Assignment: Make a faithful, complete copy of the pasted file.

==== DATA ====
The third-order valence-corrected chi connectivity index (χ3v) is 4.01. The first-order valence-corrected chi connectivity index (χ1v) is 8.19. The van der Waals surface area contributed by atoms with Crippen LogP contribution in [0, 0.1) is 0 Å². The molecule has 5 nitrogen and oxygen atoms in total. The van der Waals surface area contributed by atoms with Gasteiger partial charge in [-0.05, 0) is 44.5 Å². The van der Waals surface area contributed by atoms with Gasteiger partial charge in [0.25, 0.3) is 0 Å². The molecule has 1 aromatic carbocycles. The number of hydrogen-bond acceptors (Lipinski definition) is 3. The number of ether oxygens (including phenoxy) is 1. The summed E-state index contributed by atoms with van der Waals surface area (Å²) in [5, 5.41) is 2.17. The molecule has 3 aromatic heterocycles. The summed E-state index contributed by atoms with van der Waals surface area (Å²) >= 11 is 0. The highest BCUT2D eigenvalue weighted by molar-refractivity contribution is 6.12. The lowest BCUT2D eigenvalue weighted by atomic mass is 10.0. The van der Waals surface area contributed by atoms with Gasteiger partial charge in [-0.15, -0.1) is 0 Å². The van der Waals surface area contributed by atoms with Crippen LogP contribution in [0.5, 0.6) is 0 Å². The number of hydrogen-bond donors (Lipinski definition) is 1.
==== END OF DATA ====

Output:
The third-order valence-corrected chi connectivity index (χ3v) is 4.01. The first-order valence-corrected chi connectivity index (χ1v) is 8.19. The van der Waals surface area contributed by atoms with Crippen LogP contribution in [0, 0.1) is 0 Å². The molecule has 5 nitrogen and oxygen atoms in total. The van der Waals surface area contributed by atoms with Gasteiger partial charge in [-0.05, 0) is 44.5 Å². The van der Waals surface area contributed by atoms with Gasteiger partial charge in [0.25, 0.3) is 0 Å². The molecule has 1 aromatic carbocycles. The number of hydrogen-bond acceptors (Lipinski definition) is 3. The number of ether oxygens (including phenoxy) is 1. The summed E-state index contributed by atoms with van der Waals surface area (Å²) in [5, 5.41) is 2.17. The molecule has 3 aromatic heterocycles. The summed E-state index contributed by atoms with van der Waals surface area (Å²) >= 11 is 0. The highest BCUT2D eigenvalue weighted by molar-refractivity contribution is 6.12. The lowest BCUT2D eigenvalue weighted by atomic mass is 10.0. The van der Waals surface area contributed by atoms with Gasteiger partial charge in [-0.15, -0.1) is 0 Å². The van der Waals surface area contributed by atoms with Crippen LogP contribution in [0.5, 0.6) is 0 Å². The number of hydrogen-bond donors (Lipinski definition) is 1.